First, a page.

Iran’s operation of an ever-expanding nuclear programme presents the international community with an historic challenge. The joint comprehensive plan of action nuclear agreement has not restrained Iran’s nuclear ambitions, and certainly has not made it reassess its harmful trajectory, as many wishfully advocated at the time of its signing. The JCPOA was signed in 2015 and was heralded as an historic moment in non-proliferation. Sadly, events have shown that that was far from the truth. Although the deal included extensive verification mechanisms to allow the international community a line of sight into aspects of Iran’s nuclear work, it has fallen short of the necessary safeguards in many areas.
Mindful of the time we have for this debate, I will provide a brief overview of the most concerning aspects. First, much of Iran’s advanced nuclear infrastructure was merely mothballed, instead of being dismantled. That has enabled Iran rapidly to bring enrichment equipment online in recent months, after it decided to breach the terms of the JCPOA and enrich uranium, not only at a higher purity, closer to that required for weapons grade, but in higher quantities. By the International Atomic Energy Agency’s own estimation, Iran now has 12 times the permitted amount of enriched uranium. That far exceeds the amount required for a peaceful domestic nuclear programme and is reportedly sufficient to produce two nuclear warheads. Much of the advanced enrichment work has even taken place deep underground in new production halls at the controversial Natanz nuclear facility.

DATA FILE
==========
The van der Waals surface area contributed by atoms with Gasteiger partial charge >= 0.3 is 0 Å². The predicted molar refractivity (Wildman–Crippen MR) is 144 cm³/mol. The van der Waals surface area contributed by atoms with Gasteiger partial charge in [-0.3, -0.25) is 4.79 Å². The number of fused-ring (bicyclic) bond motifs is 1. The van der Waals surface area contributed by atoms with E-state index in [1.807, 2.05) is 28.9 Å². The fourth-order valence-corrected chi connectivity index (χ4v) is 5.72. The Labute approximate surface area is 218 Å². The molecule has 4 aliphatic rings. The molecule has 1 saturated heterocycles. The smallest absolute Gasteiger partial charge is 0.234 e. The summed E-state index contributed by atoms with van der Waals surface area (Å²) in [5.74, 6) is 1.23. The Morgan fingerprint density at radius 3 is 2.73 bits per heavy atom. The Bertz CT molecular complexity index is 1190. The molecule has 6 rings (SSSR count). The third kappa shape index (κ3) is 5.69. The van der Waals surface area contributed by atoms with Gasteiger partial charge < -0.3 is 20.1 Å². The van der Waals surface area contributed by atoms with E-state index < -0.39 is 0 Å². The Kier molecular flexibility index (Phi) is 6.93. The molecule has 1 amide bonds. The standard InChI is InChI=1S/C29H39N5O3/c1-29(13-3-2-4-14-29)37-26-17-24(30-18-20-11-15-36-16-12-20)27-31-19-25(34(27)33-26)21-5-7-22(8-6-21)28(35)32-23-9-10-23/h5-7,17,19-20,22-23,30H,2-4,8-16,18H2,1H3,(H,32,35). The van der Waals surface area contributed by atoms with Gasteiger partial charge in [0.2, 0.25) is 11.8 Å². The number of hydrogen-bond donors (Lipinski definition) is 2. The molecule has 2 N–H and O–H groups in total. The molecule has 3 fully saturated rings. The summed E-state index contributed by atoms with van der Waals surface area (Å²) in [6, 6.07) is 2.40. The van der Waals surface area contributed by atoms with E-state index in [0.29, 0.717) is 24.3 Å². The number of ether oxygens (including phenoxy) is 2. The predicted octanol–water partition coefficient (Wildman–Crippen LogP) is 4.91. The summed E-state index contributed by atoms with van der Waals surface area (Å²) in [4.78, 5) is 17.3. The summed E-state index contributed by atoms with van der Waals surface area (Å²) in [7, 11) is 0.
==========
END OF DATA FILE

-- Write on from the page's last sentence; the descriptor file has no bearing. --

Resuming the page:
Secondly, Iran’s historic nuclear activities—especially those with possible military dimensions—were inexplicably left unaddressed by the JCPOA. It emerged in 2018 that Iran entered the 2015 nuclear deal on false pretences, after an Israeli intelligence operation found documents proving that Iran had conducted more advanced testing related to nuclear weapons development than it had declared.
Thirdly, the deal failed entirely to address the pressing problem of Iran’s support for international terrorism. The failure to pursue a broad deal and the segregation of core issues from Iran’s nuclear activities was a costly strategic mistake. Iran has shown no inclination to open those activities to negotiation following the JCPOA’s signing. Why would it? It achieved invaluable sanctions relief at a critical moment in the country’s economic life; and, besides, the export of terrorism is the very cornerstone of exporting revolution.